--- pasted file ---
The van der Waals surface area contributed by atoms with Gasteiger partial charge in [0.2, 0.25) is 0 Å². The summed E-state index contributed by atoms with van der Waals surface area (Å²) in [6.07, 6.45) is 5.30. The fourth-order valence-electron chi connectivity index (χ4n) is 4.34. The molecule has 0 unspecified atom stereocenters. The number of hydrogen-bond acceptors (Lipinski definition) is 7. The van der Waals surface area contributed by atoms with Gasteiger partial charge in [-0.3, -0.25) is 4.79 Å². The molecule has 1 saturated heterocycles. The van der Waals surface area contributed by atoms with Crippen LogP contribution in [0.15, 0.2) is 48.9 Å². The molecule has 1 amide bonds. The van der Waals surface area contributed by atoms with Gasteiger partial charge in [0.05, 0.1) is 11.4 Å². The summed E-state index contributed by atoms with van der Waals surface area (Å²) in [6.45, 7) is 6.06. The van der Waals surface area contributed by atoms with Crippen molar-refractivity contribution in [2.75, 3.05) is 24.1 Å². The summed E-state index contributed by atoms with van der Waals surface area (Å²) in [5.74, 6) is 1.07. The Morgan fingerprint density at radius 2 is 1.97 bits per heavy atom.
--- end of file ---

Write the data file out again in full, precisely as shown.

The van der Waals surface area contributed by atoms with Gasteiger partial charge in [0.2, 0.25) is 0 Å². The summed E-state index contributed by atoms with van der Waals surface area (Å²) in [6.07, 6.45) is 5.30. The fourth-order valence-electron chi connectivity index (χ4n) is 4.34. The molecule has 0 unspecified atom stereocenters. The number of hydrogen-bond acceptors (Lipinski definition) is 7. The van der Waals surface area contributed by atoms with Gasteiger partial charge in [-0.3, -0.25) is 4.79 Å². The molecule has 1 saturated heterocycles. The van der Waals surface area contributed by atoms with Crippen LogP contribution in [0.15, 0.2) is 48.9 Å². The molecule has 1 amide bonds. The van der Waals surface area contributed by atoms with Gasteiger partial charge in [0.05, 0.1) is 11.4 Å². The summed E-state index contributed by atoms with van der Waals surface area (Å²) in [6.45, 7) is 6.06. The van der Waals surface area contributed by atoms with Crippen molar-refractivity contribution in [2.75, 3.05) is 24.1 Å². The summed E-state index contributed by atoms with van der Waals surface area (Å²) in [5.74, 6) is 1.07. The Morgan fingerprint density at radius 2 is 1.97 bits per heavy atom.